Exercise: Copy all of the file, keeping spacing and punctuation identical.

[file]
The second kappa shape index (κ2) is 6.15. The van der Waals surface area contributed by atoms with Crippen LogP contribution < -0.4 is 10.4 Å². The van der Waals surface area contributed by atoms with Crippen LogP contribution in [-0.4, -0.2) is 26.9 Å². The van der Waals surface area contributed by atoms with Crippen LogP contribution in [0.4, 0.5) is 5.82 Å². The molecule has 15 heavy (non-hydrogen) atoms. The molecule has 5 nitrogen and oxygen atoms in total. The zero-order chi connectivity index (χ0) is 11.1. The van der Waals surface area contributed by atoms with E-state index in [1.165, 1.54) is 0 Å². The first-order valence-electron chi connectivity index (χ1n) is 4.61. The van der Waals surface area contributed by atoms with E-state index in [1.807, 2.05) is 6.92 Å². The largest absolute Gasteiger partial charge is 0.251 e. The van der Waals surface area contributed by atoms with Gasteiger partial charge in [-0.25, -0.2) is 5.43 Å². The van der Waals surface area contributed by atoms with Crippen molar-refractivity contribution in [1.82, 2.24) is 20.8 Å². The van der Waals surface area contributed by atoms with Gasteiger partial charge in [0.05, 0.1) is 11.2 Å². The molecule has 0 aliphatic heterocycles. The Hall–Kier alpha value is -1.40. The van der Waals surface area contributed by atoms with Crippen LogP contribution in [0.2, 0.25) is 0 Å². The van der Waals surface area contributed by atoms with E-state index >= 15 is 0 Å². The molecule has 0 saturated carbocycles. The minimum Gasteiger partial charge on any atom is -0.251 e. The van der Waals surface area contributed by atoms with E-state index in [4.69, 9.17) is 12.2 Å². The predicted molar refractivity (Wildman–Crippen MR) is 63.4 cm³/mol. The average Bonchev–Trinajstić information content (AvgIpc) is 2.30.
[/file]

The second kappa shape index (κ2) is 6.15. The van der Waals surface area contributed by atoms with Crippen LogP contribution < -0.4 is 10.4 Å². The van der Waals surface area contributed by atoms with Crippen LogP contribution in [-0.4, -0.2) is 26.9 Å². The van der Waals surface area contributed by atoms with Crippen LogP contribution in [0.4, 0.5) is 5.82 Å². The molecule has 15 heavy (non-hydrogen) atoms. The molecule has 5 nitrogen and oxygen atoms in total. The zero-order chi connectivity index (χ0) is 11.1. The van der Waals surface area contributed by atoms with E-state index in [1.165, 1.54) is 0 Å². The first-order valence-electron chi connectivity index (χ1n) is 4.61. The van der Waals surface area contributed by atoms with E-state index in [1.807, 2.05) is 6.92 Å². The largest absolute Gasteiger partial charge is 0.251 e. The van der Waals surface area contributed by atoms with Gasteiger partial charge in [-0.25, -0.2) is 5.43 Å². The van der Waals surface area contributed by atoms with Crippen molar-refractivity contribution in [1.82, 2.24) is 20.8 Å². The van der Waals surface area contributed by atoms with Gasteiger partial charge in [0.05, 0.1) is 11.2 Å². The molecule has 0 aliphatic heterocycles. The Hall–Kier alpha value is -1.40. The van der Waals surface area contributed by atoms with Crippen LogP contribution in [0.2, 0.25) is 0 Å². The van der Waals surface area contributed by atoms with E-state index >= 15 is 0 Å². The molecule has 0 saturated carbocycles. The minimum Gasteiger partial charge on any atom is -0.251 e. The van der Waals surface area contributed by atoms with E-state index in [4.69, 9.17) is 12.2 Å². The predicted molar refractivity (Wildman–Crippen MR) is 63.4 cm³/mol. The average Bonchev–Trinajstić information content (AvgIpc) is 2.30.